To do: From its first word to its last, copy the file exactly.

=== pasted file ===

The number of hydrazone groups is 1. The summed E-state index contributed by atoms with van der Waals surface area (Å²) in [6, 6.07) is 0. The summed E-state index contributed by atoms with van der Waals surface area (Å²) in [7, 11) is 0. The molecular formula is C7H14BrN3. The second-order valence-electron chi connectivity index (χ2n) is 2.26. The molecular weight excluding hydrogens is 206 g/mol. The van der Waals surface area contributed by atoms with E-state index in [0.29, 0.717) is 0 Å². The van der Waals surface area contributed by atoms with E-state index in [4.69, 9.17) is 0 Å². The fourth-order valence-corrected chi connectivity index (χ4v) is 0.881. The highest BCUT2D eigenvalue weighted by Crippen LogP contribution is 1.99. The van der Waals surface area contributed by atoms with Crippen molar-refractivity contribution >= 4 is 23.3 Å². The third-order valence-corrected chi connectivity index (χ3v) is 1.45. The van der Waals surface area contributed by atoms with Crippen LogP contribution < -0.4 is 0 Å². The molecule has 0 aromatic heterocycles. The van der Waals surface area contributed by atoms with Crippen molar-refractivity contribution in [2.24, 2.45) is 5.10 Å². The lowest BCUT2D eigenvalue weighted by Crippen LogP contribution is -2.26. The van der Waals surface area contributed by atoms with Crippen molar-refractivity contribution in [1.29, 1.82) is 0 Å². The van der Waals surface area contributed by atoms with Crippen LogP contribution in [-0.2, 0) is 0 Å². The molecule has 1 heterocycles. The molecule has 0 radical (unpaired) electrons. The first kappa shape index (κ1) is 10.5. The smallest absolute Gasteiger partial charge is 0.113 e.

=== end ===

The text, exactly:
The number of hydrazone groups is 1. The summed E-state index contributed by atoms with van der Waals surface area (Å²) in [6, 6.07) is 0. The summed E-state index contributed by atoms with van der Waals surface area (Å²) in [7, 11) is 0. The molecular formula is C7H14BrN3. The second-order valence-electron chi connectivity index (χ2n) is 2.26. The molecular weight excluding hydrogens is 206 g/mol. The van der Waals surface area contributed by atoms with E-state index in [0.29, 0.717) is 0 Å². The van der Waals surface area contributed by atoms with E-state index in [4.69, 9.17) is 0 Å². The fourth-order valence-corrected chi connectivity index (χ4v) is 0.881. The highest BCUT2D eigenvalue weighted by Crippen LogP contribution is 1.99. The van der Waals surface area contributed by atoms with Crippen molar-refractivity contribution >= 4 is 23.3 Å². The third-order valence-corrected chi connectivity index (χ3v) is 1.45. The van der Waals surface area contributed by atoms with Crippen LogP contribution < -0.4 is 0 Å². The molecule has 0 aromatic heterocycles. The van der Waals surface area contributed by atoms with Crippen molar-refractivity contribution in [2.24, 2.45) is 5.10 Å². The lowest BCUT2D eigenvalue weighted by Crippen LogP contribution is -2.26. The van der Waals surface area contributed by atoms with Crippen molar-refractivity contribution in [1.29, 1.82) is 0 Å². The van der Waals surface area contributed by atoms with Crippen LogP contribution in [-0.2, 0) is 0 Å². The molecule has 1 heterocycles. The molecule has 0 radical (unpaired) electrons. The first kappa shape index (κ1) is 10.5. The smallest absolute Gasteiger partial charge is 0.113 e.